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Big Machineby Victor LaValle
Synopses & Reviews
A fiendishly imaginative comic novel about doubt, faith, and the monsters we carry within us.
Ricky Rice was as good as invisible: a middling hustler, recovering dope fiend, and traumatized suicide cult survivor running out the string of his life as a porter at a bus depot in Utica, New York. Until one day a letter appears, summoning him to the frozen woods of Vermont. There, Ricky is inducted into a band of paranormal investigators comprised of former addicts and petty criminals, all of whom had at some point in their wasted lives heard The Voice: a mysterious murmur on the wind, a disembodied shout, or a whisper in an empty room that may or may not be from God.
Evoking the disorienting wonder of writers like Haruki Murakami and Kevin Brockmeier, but driven by Victor La Valle's perfectly pitched comic sensibility Big Machine is a mind-rattling literary adventure about sex, race, and the eternal struggle between faith and doubt.
"LaValle has garnered critical acclaim for his previous works (a collection, Slapboxing with Jesus, and novel, The Ecstatic), and his second novel is sure to up his critical standing while furthering comparisons to Haruki Murakami, John Kennedy Toole and Edgar Allan Poe. Gritty, mostly honest-hearted ex-heroin addict protagonist Ricky Rice takes a chance on an anonymous note delivered to him at the cruddy upstate New York bus depot where he works as a porter. Quickly, Ricky finds himself among the 'Unlikely Scholars,' a secret society of ex-addicts and petty criminals, all black like him, living in remote Vermont and sifting through stacks of articles in a library devoted to investigating the supernatural; the existence of a god; and the legacy of Judah Washburn, an escaped slave who claimed to have had contact with a higher being that the Unlikely Scholars now call 'the Voice.' Ricky's intoxicating voice — robust, organic, wily — is perfect for narrating LaValle's high-stakes mashup of thrilling paranormal and Ralph Ellison's Invisible Man, as the fateful porter — something of a modern Odysseus rallied by a team of 'spiritual X-men' — wanders through America's 'messianic hoo-hah.'" Publishers Weekly (Starred Review) (Copyright Reed Business Information, Inc.)
"LaValle is as much wry fabulist as he is dogged allegorist, and his flights of grim fancy are tethered by acute observations. He can be awfully funny, too. [His]devilish fable renders the visible world — of science, social hierarchies, and New York Times headlines — a load of cultish hooey." Bookforum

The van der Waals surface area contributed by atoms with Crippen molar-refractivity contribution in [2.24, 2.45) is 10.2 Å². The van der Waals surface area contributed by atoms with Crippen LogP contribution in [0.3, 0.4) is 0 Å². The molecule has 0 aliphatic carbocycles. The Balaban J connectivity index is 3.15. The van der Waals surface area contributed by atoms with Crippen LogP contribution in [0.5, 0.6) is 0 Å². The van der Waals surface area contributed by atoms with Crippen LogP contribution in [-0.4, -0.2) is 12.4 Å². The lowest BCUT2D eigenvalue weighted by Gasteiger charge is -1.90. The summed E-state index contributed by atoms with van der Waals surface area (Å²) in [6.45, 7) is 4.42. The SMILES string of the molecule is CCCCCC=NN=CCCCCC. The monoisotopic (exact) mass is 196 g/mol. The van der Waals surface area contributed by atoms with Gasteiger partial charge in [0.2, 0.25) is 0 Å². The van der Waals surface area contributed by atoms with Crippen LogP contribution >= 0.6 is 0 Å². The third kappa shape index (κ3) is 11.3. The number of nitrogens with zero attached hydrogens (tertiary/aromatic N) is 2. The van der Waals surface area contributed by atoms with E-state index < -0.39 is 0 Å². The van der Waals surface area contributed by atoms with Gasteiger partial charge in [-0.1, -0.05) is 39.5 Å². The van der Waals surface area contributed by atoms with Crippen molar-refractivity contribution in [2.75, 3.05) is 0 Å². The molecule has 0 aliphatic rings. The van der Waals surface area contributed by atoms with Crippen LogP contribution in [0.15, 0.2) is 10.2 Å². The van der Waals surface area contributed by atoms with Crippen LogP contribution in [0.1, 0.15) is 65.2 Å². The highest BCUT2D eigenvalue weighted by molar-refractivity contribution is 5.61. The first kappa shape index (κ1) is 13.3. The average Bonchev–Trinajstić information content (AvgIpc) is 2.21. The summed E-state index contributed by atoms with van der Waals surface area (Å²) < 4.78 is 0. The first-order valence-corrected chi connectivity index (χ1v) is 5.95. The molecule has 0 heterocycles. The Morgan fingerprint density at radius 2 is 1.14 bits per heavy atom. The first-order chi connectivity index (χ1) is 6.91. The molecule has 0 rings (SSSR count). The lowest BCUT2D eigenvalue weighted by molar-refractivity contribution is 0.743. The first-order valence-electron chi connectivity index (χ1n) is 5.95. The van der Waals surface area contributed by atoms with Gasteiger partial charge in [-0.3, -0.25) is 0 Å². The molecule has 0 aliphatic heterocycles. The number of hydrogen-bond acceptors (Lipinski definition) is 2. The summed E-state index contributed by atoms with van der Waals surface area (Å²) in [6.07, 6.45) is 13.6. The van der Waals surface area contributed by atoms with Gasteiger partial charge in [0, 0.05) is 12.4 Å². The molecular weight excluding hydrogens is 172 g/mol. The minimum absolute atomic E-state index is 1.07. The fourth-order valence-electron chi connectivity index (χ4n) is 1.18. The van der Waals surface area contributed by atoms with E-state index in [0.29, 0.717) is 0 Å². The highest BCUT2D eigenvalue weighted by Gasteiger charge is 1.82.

"Beautiful." Vanity Fair
“Fractures all of our notions of how well-made fiction ought to behave...idea-hungry and haywire, too alive and abrasive to be missed. The multicultural novel has come of age smashingly.” Kirkus (starred)
“Big Machine is like nothing Ive ever read, incredibly human and alien at the same time. LaValle writes like Gabriel Garcia Marquez mixed with Edgar Allen Poe, but this is even more than that. Hes written the first great book of the next America.” Mos Def
“If the literary Gods mixed together Haruki Murakami and Ralph Ellison, and threw in several fistfuls of 21st century attitude, the result would be Victor LaValle. Big Machine is a wonderful, original, and crazy novel.” Anthony Doerr, author of The Shell Collector and About Grace
A fiendishly imaginative comic novel, Big Machine is a mind-rattling literary adventure about sex, race, and the eternal struggle between faith and doubt.
An American original, Peter Rock brings our strangest beliefs to vivid and sympathetic life in this haunting novel inspired by true events.
and#8220;Riveting, suspenseful . . . Achieves a unique harmony between otherworldly beliefs and earthly realities.and#8221; and#8211; San Francisco Chronicle
Francine and Colville were childhood friends raised in the Church Universal and Triumphant, a religion that predicted the world could end in the late 1980s. While their parents built underground shelters to withstand the impending Soviet missile strike, Francine and Colville played in the Montana wilderness, where invisible spirits watched over them. When the prophesied apocalypse did not occur, the sectand#8217;s members resurfaced and the children were forced to grow up in a world they had believed might no longer exist.
Twenty years later, Francine and Colville are reunited while searching for an abducted girl. Haunted by memories and inculcated beliefs, they must confront the Churchand#8217;s teachings. If all the things they were raised to believe were misguided, why then do they suddenly feel so true?
and#8220;[A] remarkable, empathetic exploration of the nature of faith, meaning and happiness.and#8221; and#8211; Laura Miller, Salon.com
Ricky Rice is a middling hustler with a lingering junk habit, a bum knee, and a haunted mind. A survivor of a suicide cult, he scrapes by as a porter at a bus depot in Utica, New York, until one day a mysterious letter arrives, summoning him to enlist in a band of paranormal investigators comprised of former addicts and petty criminals, all of whom had at some point in their wasted lives heard what may have been the voice of God.
Infused with the wonder of a disquieting dream and laced with Victor LaValle’s fiendish comic sensibility, Big Machine is a mind-rattling mystery about doubt, faith, and the monsters we carry within us.
About the Author
Victor LaValle is the author of the short-story collection Slapboxing with Jesus and the novel The Ecstatic, a finalist for the PEN/Faulkner Award.
What Our Readers Are Saying
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